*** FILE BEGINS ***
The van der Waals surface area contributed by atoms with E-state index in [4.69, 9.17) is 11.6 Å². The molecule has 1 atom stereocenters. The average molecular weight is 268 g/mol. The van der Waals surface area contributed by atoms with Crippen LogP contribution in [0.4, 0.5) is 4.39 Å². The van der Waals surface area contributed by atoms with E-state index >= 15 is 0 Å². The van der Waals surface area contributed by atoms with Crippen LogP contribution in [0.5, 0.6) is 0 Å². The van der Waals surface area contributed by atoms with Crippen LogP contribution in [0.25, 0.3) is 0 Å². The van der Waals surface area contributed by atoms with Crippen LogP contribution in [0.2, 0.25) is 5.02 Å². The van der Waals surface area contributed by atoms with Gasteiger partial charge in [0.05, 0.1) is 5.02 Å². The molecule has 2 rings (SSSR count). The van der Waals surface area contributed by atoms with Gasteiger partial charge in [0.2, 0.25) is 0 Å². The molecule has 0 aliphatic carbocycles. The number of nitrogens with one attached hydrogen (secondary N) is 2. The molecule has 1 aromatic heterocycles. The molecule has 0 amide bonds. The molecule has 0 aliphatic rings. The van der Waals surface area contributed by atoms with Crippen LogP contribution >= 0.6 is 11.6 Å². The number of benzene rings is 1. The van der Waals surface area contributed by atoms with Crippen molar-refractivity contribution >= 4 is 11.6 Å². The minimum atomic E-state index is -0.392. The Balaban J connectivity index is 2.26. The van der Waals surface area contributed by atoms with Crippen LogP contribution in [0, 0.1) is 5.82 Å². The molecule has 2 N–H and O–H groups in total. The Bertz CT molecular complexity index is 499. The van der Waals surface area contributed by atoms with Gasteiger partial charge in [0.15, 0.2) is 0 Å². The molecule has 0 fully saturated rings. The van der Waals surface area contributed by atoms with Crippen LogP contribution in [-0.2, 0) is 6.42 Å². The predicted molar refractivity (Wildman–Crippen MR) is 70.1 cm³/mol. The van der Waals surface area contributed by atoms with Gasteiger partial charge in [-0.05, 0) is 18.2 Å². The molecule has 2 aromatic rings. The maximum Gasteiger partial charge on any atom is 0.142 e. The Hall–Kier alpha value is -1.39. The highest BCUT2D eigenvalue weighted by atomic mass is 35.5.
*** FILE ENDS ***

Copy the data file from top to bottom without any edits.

The van der Waals surface area contributed by atoms with E-state index in [4.69, 9.17) is 11.6 Å². The molecule has 1 atom stereocenters. The average molecular weight is 268 g/mol. The van der Waals surface area contributed by atoms with Crippen LogP contribution in [0.4, 0.5) is 4.39 Å². The van der Waals surface area contributed by atoms with E-state index >= 15 is 0 Å². The van der Waals surface area contributed by atoms with Crippen LogP contribution in [0.5, 0.6) is 0 Å². The van der Waals surface area contributed by atoms with Crippen LogP contribution in [0.25, 0.3) is 0 Å². The van der Waals surface area contributed by atoms with Crippen LogP contribution in [0.2, 0.25) is 5.02 Å². The van der Waals surface area contributed by atoms with Gasteiger partial charge in [0.05, 0.1) is 5.02 Å². The molecule has 2 rings (SSSR count). The van der Waals surface area contributed by atoms with Gasteiger partial charge in [0.2, 0.25) is 0 Å². The molecule has 0 aliphatic carbocycles. The number of nitrogens with one attached hydrogen (secondary N) is 2. The molecule has 1 aromatic heterocycles. The molecule has 0 amide bonds. The molecule has 0 aliphatic rings. The van der Waals surface area contributed by atoms with Crippen LogP contribution >= 0.6 is 11.6 Å². The number of benzene rings is 1. The van der Waals surface area contributed by atoms with Crippen molar-refractivity contribution >= 4 is 11.6 Å². The minimum atomic E-state index is -0.392. The Balaban J connectivity index is 2.26. The van der Waals surface area contributed by atoms with Crippen LogP contribution in [0, 0.1) is 5.82 Å². The molecule has 2 N–H and O–H groups in total. The Bertz CT molecular complexity index is 499. The van der Waals surface area contributed by atoms with Gasteiger partial charge in [0.15, 0.2) is 0 Å². The molecule has 0 fully saturated rings. The van der Waals surface area contributed by atoms with Crippen LogP contribution in [-0.2, 0) is 6.42 Å². The predicted molar refractivity (Wildman–Crippen MR) is 70.1 cm³/mol. The van der Waals surface area contributed by atoms with Gasteiger partial charge in [-0.05, 0) is 18.2 Å². The molecule has 2 aromatic rings. The maximum Gasteiger partial charge on any atom is 0.142 e. The Hall–Kier alpha value is -1.39. The highest BCUT2D eigenvalue weighted by atomic mass is 35.5.